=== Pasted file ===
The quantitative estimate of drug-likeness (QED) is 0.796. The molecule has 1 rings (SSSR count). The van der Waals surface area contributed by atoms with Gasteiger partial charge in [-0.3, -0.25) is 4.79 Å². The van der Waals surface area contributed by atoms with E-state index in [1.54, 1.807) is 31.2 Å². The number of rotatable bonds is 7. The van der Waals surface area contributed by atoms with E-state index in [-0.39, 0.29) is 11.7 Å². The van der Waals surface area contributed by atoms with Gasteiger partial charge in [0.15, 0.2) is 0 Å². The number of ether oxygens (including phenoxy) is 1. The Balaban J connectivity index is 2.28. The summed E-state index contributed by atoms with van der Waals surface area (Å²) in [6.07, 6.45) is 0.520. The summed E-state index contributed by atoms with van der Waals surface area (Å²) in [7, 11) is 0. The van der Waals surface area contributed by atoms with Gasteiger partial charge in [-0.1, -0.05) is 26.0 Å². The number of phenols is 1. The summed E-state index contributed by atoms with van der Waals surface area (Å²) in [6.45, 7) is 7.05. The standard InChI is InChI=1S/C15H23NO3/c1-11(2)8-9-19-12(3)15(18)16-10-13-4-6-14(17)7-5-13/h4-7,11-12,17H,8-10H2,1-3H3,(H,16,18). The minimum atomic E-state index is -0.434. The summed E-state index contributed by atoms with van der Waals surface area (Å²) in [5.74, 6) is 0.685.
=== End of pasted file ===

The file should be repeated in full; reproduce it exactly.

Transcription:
The quantitative estimate of drug-likeness (QED) is 0.796. The molecule has 1 rings (SSSR count). The van der Waals surface area contributed by atoms with Gasteiger partial charge in [-0.3, -0.25) is 4.79 Å². The van der Waals surface area contributed by atoms with E-state index in [1.54, 1.807) is 31.2 Å². The number of rotatable bonds is 7. The van der Waals surface area contributed by atoms with E-state index in [-0.39, 0.29) is 11.7 Å². The van der Waals surface area contributed by atoms with Gasteiger partial charge in [0.15, 0.2) is 0 Å². The number of ether oxygens (including phenoxy) is 1. The Balaban J connectivity index is 2.28. The summed E-state index contributed by atoms with van der Waals surface area (Å²) in [6.07, 6.45) is 0.520. The summed E-state index contributed by atoms with van der Waals surface area (Å²) in [7, 11) is 0. The van der Waals surface area contributed by atoms with Gasteiger partial charge in [-0.1, -0.05) is 26.0 Å². The number of phenols is 1. The summed E-state index contributed by atoms with van der Waals surface area (Å²) in [6.45, 7) is 7.05. The standard InChI is InChI=1S/C15H23NO3/c1-11(2)8-9-19-12(3)15(18)16-10-13-4-6-14(17)7-5-13/h4-7,11-12,17H,8-10H2,1-3H3,(H,16,18). The minimum atomic E-state index is -0.434. The summed E-state index contributed by atoms with van der Waals surface area (Å²) in [5.74, 6) is 0.685.